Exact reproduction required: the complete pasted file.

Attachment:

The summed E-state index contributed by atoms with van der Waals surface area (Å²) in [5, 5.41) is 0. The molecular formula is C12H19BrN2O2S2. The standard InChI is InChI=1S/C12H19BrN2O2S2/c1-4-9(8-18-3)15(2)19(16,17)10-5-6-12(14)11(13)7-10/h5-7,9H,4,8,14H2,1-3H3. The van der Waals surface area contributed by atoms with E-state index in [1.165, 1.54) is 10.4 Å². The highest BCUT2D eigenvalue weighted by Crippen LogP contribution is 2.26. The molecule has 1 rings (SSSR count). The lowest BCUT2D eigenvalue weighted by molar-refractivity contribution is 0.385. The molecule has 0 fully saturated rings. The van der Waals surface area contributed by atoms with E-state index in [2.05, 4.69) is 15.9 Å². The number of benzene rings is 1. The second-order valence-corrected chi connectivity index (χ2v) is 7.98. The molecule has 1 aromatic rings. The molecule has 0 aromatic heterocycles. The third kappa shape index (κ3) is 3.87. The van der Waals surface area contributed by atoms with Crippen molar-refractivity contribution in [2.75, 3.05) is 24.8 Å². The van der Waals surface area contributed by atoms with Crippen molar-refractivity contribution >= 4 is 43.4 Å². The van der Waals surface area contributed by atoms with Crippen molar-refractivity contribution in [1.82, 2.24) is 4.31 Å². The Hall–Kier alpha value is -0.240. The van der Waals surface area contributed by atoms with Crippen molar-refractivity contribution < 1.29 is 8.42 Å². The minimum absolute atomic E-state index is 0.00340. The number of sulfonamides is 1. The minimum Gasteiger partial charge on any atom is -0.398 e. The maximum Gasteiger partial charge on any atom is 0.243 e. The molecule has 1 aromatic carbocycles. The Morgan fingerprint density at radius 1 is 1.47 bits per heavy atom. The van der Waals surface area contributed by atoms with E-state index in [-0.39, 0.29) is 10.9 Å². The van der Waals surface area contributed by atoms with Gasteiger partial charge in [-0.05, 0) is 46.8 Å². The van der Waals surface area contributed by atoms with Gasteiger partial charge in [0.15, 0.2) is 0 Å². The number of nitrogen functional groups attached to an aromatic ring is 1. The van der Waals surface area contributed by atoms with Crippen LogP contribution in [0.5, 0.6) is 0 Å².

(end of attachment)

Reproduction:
The summed E-state index contributed by atoms with van der Waals surface area (Å²) in [5, 5.41) is 0. The molecular formula is C12H19BrN2O2S2. The standard InChI is InChI=1S/C12H19BrN2O2S2/c1-4-9(8-18-3)15(2)19(16,17)10-5-6-12(14)11(13)7-10/h5-7,9H,4,8,14H2,1-3H3. The van der Waals surface area contributed by atoms with E-state index in [1.165, 1.54) is 10.4 Å². The highest BCUT2D eigenvalue weighted by Crippen LogP contribution is 2.26. The molecule has 1 rings (SSSR count). The lowest BCUT2D eigenvalue weighted by molar-refractivity contribution is 0.385. The molecule has 0 fully saturated rings. The van der Waals surface area contributed by atoms with E-state index in [2.05, 4.69) is 15.9 Å². The number of benzene rings is 1. The second-order valence-corrected chi connectivity index (χ2v) is 7.98. The molecule has 1 aromatic rings. The molecule has 0 aromatic heterocycles. The third kappa shape index (κ3) is 3.87. The van der Waals surface area contributed by atoms with Crippen molar-refractivity contribution in [2.75, 3.05) is 24.8 Å². The van der Waals surface area contributed by atoms with Crippen molar-refractivity contribution >= 4 is 43.4 Å². The van der Waals surface area contributed by atoms with Crippen molar-refractivity contribution in [1.82, 2.24) is 4.31 Å². The Hall–Kier alpha value is -0.240. The van der Waals surface area contributed by atoms with Crippen molar-refractivity contribution < 1.29 is 8.42 Å². The minimum absolute atomic E-state index is 0.00340. The number of sulfonamides is 1. The minimum Gasteiger partial charge on any atom is -0.398 e. The maximum Gasteiger partial charge on any atom is 0.243 e. The molecule has 1 aromatic carbocycles. The Morgan fingerprint density at radius 1 is 1.47 bits per heavy atom. The van der Waals surface area contributed by atoms with E-state index in [-0.39, 0.29) is 10.9 Å². The van der Waals surface area contributed by atoms with Gasteiger partial charge in [-0.05, 0) is 46.8 Å². The van der Waals surface area contributed by atoms with Gasteiger partial charge in [0.15, 0.2) is 0 Å². The number of nitrogen functional groups attached to an aromatic ring is 1. The van der Waals surface area contributed by atoms with Crippen LogP contribution in [0.5, 0.6) is 0 Å².